A risk factor is something that increases your likelihood of getting a disease or condition.
It is possible to develop TMD with or without the risk factors listed below. However, the more risk factors you have, the greater your likelihood of developing TMD. If you have a number of risk factors, ask your doctor what you can do to reduce your risk.
Risk factors for TMD include:
Some of the stress-related habits that may increase your risk of TMD include:
- Habitually clenching and unclenching your jaw
- Biting your lip
- Grinding your teeth during the day and/or at night in your sleep
- Constantly or very regularly chewing things, such as gum or ice, for long periods of time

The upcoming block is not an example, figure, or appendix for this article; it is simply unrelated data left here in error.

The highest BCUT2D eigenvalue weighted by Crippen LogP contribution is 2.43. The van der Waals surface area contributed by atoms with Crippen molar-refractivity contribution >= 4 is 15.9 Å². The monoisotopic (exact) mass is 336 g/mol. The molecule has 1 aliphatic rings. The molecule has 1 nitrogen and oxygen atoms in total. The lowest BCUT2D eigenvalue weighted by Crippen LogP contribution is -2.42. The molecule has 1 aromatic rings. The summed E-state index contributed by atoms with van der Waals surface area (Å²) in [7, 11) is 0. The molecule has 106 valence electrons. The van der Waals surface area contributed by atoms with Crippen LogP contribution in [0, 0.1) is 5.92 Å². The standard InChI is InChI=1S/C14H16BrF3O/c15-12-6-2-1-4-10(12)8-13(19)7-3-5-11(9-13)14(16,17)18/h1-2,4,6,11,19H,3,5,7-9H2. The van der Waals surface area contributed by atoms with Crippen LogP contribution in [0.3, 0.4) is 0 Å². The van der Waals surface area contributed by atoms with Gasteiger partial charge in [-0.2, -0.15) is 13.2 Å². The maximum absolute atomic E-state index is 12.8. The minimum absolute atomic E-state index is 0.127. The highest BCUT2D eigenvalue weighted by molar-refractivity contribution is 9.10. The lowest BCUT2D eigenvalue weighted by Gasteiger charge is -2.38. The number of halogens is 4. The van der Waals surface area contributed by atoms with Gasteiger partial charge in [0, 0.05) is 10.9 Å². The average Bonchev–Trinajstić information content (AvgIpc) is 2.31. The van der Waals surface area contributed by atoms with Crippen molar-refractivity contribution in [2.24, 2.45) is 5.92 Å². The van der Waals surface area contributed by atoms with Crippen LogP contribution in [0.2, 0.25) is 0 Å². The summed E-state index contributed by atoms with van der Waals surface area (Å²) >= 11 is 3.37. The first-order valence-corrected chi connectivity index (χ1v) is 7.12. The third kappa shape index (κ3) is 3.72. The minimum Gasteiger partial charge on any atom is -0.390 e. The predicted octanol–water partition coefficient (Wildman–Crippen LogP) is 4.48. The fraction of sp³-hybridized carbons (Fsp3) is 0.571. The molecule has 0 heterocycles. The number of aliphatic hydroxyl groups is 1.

The following medical conditions may increase your risk of TMD:
- Misaligned teeth or misaligned bite
- Jaw or facial deformities
- Arthritic conditions, such as:
- Synovitis, an inflammation of the membrane that lines the temporomandibular joint
- History of jaw or facial injuries such as fractures or dislocations of the jaw
- Muscle pain or spasm of the chewing muscles
- Psychological illness
Most people report TMD symptoms between the ages of 30 and 50.
TMD is more common in women than in men.
Poorly fitted dentures are thought to be a risk factor for TMD.
Other Risk Factors
There is some evidence that women taking hormone replacement therapy are more likely to develop symptoms of TMD.
- Reviewer: Michael Woods, MD, FAAP
- Review Date: 02/2017 -
- Update Date: 03/15/2015 -